It will not be long until another burro, or perhaps a couple of jacks will show up. They will form a ring about the colt and it is not once in a thousand times that a wolf, coyote or lion will take a chance when there are two or more burros to fight. The burros' actions are lightning and their aim, with hoofs and teeth, is perfectly accurate, adn the result is death.

Burro motherhood is worthy of a nature book in itself. The little burro colts arrive mysteriously, and no man, not even the Mexican herder, knows when or where. On the day the new arrival is expected the burros will assemble for miles in every direction. The jacks stand on the high places and give forth the call, which is passed along. It was shown last year that a burro visitor to the birthday will come 25 miles.

Then, about the time the little burro first sees the light of day, there is a bellowing by the big herd that can be heard for miles and for hours at a time. This is their manner of expressing joy that a baby has been born and that all is well. Last summer I went up into the hills at midnight - a moonlight night at that - and began to search for the jinny and her colt. The big herd shut up instantly.

I prospected all night and the next day had the assistance of three Mexican herders. It did not avail us, and the hiding place of the jinny up there in the snow spruces was never found. One of the herders has been in the hills with the flocks for 40 years and said he had never been able to locate the hiding place of a burro under like conditions.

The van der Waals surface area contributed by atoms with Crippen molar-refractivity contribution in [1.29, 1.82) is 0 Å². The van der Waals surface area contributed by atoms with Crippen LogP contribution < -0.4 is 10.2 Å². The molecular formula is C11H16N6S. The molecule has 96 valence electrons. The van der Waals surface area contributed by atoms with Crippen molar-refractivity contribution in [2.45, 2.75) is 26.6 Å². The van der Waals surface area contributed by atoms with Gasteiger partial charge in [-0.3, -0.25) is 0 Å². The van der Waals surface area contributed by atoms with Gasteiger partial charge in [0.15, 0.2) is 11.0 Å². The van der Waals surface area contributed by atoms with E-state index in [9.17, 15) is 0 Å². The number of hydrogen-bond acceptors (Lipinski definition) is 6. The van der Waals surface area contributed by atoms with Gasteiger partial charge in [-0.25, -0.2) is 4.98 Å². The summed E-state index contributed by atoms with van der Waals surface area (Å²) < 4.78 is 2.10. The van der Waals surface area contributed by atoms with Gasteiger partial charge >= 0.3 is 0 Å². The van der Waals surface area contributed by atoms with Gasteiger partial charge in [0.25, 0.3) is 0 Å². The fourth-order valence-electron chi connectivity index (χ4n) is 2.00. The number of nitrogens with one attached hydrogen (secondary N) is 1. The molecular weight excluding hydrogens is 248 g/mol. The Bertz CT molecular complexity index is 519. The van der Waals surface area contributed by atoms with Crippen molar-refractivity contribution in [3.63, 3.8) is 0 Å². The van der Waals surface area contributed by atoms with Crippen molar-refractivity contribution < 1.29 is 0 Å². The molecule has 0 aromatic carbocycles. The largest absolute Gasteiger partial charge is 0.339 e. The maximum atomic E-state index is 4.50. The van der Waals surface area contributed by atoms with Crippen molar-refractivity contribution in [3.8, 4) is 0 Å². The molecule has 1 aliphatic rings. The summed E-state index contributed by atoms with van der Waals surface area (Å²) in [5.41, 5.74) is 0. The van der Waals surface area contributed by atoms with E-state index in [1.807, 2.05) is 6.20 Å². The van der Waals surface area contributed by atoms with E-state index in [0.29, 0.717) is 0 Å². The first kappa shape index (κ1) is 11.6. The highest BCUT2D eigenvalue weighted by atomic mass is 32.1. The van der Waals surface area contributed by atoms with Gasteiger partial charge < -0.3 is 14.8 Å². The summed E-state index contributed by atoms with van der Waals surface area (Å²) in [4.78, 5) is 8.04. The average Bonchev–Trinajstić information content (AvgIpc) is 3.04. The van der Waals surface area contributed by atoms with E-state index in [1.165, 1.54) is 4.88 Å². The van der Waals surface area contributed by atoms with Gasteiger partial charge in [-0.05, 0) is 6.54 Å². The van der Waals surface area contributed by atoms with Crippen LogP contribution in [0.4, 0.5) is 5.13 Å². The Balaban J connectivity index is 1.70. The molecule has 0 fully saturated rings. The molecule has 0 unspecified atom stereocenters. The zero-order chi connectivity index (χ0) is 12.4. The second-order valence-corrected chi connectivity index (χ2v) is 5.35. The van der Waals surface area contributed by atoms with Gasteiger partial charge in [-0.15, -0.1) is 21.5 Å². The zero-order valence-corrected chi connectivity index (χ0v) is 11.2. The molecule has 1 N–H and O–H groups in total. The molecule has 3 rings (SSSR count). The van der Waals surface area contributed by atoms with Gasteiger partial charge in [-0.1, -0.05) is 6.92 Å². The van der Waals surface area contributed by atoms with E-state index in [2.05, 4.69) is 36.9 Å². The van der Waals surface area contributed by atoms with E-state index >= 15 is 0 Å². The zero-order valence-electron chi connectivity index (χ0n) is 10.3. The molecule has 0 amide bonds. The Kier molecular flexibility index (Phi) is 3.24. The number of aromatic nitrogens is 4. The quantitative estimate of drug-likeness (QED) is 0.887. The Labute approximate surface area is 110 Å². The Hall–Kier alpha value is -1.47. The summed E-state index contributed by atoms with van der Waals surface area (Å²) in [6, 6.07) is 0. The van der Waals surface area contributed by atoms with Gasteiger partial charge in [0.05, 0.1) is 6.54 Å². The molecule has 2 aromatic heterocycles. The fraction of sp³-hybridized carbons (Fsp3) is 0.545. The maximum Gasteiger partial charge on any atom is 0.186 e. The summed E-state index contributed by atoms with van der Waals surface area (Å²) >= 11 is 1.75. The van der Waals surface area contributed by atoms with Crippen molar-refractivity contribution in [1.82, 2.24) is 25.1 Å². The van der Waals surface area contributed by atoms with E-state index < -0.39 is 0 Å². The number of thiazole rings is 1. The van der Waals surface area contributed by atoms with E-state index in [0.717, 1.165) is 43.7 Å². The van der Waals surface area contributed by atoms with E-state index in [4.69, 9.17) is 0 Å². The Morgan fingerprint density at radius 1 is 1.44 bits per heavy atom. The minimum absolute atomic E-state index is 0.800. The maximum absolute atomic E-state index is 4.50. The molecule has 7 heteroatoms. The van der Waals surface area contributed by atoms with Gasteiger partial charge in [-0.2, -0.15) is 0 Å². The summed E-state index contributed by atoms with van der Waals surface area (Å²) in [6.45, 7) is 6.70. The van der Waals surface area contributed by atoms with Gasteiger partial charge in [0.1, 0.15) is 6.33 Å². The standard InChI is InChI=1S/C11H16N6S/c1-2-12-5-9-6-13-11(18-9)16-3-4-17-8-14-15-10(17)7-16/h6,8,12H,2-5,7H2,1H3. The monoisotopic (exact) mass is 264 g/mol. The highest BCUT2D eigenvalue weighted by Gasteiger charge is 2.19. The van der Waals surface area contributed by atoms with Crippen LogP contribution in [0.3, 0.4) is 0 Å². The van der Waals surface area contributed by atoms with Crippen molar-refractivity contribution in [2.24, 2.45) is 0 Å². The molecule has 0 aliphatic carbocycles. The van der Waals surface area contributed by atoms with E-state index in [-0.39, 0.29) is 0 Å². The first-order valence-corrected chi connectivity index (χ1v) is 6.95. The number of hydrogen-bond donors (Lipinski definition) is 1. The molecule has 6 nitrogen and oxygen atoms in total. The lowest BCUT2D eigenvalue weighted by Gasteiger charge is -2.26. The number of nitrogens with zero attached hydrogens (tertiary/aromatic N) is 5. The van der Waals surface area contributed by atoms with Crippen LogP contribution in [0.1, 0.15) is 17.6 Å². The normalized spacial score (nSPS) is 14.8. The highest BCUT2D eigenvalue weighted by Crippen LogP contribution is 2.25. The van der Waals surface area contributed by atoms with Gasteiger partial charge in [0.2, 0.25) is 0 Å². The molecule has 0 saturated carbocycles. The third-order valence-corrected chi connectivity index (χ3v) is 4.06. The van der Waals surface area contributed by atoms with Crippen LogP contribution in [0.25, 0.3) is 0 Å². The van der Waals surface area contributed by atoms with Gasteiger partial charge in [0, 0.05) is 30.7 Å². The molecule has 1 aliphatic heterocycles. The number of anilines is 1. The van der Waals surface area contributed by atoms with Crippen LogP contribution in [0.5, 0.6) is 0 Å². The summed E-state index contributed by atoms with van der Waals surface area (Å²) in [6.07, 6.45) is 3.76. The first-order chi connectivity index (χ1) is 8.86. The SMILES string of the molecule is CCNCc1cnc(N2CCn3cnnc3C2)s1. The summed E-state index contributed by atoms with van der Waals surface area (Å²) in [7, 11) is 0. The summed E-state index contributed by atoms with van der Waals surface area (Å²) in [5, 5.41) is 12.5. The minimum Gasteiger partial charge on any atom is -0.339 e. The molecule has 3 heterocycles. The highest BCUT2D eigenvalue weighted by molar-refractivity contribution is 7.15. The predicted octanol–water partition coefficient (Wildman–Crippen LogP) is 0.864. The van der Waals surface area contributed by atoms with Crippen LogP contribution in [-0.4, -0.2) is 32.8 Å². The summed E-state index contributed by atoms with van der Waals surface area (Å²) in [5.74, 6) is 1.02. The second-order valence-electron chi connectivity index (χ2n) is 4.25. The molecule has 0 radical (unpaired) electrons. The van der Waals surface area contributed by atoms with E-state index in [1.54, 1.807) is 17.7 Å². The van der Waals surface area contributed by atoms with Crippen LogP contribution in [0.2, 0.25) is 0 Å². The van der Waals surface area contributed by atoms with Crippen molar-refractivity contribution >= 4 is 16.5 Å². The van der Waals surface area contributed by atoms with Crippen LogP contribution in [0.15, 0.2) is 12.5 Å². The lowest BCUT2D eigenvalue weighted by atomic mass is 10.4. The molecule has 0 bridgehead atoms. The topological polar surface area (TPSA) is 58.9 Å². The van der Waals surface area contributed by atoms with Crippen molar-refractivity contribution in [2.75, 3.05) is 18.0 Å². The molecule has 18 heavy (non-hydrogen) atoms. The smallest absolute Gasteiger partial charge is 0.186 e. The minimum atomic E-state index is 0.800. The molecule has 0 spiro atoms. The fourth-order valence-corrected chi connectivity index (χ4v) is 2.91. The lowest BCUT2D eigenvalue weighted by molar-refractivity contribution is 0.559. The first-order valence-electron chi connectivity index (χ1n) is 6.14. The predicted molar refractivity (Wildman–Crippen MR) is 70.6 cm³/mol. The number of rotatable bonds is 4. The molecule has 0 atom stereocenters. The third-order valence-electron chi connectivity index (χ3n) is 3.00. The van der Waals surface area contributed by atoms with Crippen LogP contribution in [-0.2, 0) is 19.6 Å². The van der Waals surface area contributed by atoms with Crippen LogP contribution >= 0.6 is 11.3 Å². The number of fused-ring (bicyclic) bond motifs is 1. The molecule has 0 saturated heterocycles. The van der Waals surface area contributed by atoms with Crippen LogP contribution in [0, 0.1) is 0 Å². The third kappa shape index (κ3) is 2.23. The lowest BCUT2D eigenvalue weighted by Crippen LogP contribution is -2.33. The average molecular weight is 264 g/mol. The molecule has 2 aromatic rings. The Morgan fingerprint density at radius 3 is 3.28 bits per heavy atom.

But the big herd wandered about the vicinity, no doubt as a guard against the possible visit of a mountain lion or any other foe, because the burros wandered in regular order for all the world like a military guard. On the third day I found the mother and colt. And how that whole herd loved the little jackrabbit specimen of an animal! The burros would walk round and round the colt, sniffing and curious. The whole big band of burrows followed the mother and the little fellow every minute of the day and night. There is no other animal that loves the young as does the burro. And when the little colt begins to kick and bite his elders in play, the delight in burroland reaches its climax.

(Copyright, 1923, by Jack Bell)